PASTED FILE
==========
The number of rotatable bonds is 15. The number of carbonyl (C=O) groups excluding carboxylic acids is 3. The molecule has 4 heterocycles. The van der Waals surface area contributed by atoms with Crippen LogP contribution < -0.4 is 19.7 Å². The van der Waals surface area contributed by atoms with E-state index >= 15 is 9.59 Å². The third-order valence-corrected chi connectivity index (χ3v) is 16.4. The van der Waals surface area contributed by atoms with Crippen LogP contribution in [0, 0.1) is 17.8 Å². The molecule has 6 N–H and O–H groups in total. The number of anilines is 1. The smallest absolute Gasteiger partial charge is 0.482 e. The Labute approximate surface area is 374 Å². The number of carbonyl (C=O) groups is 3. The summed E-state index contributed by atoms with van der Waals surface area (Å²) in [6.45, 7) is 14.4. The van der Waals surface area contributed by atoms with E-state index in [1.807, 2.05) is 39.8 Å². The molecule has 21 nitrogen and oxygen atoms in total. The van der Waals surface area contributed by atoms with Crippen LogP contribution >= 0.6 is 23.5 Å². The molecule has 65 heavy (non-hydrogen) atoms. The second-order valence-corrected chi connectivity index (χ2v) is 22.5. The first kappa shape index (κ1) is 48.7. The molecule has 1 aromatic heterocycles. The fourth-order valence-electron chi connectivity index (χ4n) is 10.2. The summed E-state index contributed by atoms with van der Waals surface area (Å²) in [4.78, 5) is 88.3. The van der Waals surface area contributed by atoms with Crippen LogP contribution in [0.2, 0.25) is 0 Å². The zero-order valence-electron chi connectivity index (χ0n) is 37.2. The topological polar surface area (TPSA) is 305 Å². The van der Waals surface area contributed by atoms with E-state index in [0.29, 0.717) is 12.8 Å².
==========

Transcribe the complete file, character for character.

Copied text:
The number of rotatable bonds is 15. The number of carbonyl (C=O) groups excluding carboxylic acids is 3. The molecule has 4 heterocycles. The van der Waals surface area contributed by atoms with Crippen LogP contribution < -0.4 is 19.7 Å². The van der Waals surface area contributed by atoms with E-state index >= 15 is 9.59 Å². The third-order valence-corrected chi connectivity index (χ3v) is 16.4. The van der Waals surface area contributed by atoms with Crippen LogP contribution in [0, 0.1) is 17.8 Å². The molecule has 6 N–H and O–H groups in total. The number of anilines is 1. The smallest absolute Gasteiger partial charge is 0.482 e. The Labute approximate surface area is 374 Å². The number of carbonyl (C=O) groups is 3. The summed E-state index contributed by atoms with van der Waals surface area (Å²) in [6.45, 7) is 14.4. The van der Waals surface area contributed by atoms with E-state index in [1.807, 2.05) is 39.8 Å². The molecule has 21 nitrogen and oxygen atoms in total. The van der Waals surface area contributed by atoms with Crippen LogP contribution >= 0.6 is 23.5 Å². The molecule has 65 heavy (non-hydrogen) atoms. The second-order valence-corrected chi connectivity index (χ2v) is 22.5. The first kappa shape index (κ1) is 48.7. The molecule has 1 aromatic heterocycles. The fourth-order valence-electron chi connectivity index (χ4n) is 10.2. The summed E-state index contributed by atoms with van der Waals surface area (Å²) in [4.78, 5) is 88.3. The van der Waals surface area contributed by atoms with Crippen LogP contribution in [0.2, 0.25) is 0 Å². The zero-order valence-electron chi connectivity index (χ0n) is 37.2. The topological polar surface area (TPSA) is 305 Å². The van der Waals surface area contributed by atoms with E-state index in [0.29, 0.717) is 12.8 Å².